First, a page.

DUBLIN--(BUSINESS WIRE)--Research and Markets (http://www.researchandmarkets.com/research/73x976/strategic) has announced the addition of the "Strategic Insights: Loyalty and Retention in Singapore Priority Banking" report to their offering.
Over recent years a number of factors have combined to make customer loyalty increasingly difficult for Singaporean banks and financial institutions to attain. In particular, the internet has paved the way for customers to research and compare the growing array of financial products available to them, which has also led to an increasing portion of customers managing their wealth themselves. The elusive loyal, whole-of-wallet customer, who has all of their financial products with the one institution and is loyal enough to stay with that institution regardless of what others in the industry are doing, seems to be an outdated notion.
This report explores customer loyalty amongst priority banking customers in Singapore by identifying the characteristics of a potential switcher across different banking products to highlight focus areas to prevent or discourage switching using results from a survey conducted by RFi in May 2012 of a nationally representative sample of banking customers.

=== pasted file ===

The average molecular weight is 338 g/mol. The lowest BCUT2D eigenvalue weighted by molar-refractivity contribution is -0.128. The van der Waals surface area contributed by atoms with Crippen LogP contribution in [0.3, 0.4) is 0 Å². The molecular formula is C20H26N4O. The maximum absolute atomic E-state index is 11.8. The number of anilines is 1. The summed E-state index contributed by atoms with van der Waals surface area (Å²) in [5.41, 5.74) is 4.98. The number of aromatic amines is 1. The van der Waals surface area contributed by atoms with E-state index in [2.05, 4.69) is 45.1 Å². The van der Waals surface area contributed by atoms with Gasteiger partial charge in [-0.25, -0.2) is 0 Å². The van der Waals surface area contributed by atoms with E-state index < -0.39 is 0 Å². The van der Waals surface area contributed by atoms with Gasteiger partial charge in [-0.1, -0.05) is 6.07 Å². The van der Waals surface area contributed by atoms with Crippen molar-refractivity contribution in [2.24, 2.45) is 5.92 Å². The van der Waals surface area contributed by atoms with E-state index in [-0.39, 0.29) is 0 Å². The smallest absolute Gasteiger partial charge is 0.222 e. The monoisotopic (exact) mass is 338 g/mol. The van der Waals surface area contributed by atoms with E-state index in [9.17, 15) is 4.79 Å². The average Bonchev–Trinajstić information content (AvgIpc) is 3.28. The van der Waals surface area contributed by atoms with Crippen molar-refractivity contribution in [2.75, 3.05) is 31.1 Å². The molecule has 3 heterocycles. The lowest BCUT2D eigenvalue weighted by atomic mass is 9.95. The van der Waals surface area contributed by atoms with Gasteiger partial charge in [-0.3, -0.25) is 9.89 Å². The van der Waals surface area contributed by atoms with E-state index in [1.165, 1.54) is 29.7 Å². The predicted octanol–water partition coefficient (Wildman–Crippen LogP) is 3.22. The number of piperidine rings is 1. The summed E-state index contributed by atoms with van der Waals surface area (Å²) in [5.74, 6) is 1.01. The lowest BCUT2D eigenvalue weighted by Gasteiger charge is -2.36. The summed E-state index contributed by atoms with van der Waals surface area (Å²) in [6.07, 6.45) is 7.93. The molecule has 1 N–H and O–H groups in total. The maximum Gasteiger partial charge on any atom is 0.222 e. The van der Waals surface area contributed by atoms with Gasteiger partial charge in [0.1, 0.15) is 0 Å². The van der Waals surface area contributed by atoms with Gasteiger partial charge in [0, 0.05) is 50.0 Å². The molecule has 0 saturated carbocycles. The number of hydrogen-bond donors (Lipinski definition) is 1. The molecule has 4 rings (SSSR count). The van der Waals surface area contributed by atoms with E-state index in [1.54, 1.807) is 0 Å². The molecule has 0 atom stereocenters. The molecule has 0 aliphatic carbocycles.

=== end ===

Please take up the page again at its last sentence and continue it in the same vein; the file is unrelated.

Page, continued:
The single most common reason why priority banking customers are considering leaving their priority banking program is due to the relationship manager. Whether it's because of their level of customer service or other factors such as their knowledge of customer specific circumstances, availability, responsiveness, and their level of turnover, the relationship manager is key to encouraging customer loyalty.
Priority banking customers are most likely to maintain their relationship with their current wealth management provider over the next 12 months. It is likely that the time and money already invested in a wealth management relationship is acting as a barrier against switching to another bank.
Time deposits and credit cards are more prone to switching customers. Credit cards in Singapore seldom attach annual fees, leaving the customer free to chase value amongst banks. Time deposits also rarely have any fees or costs associated to them, so the client is free to shop around for the best interest rates offered at each institution.
Although the choice of a mortgage is often determined on the basis of the best value interest rate, in a similar manner to which consumer choose time deposits based on interest rates, or credit cards based on the benefits and rewards, the difficulty and expense involved in refinancing a mortgage are likely to be acting as a barrier than prevents mortgage holders from switching, meaning mortgage holders may still consider chasing the best value mortgage, but are more likely to hold back from actually doing so.
For more information visit http://www.researchandmarkets.com/research/73x976/strategic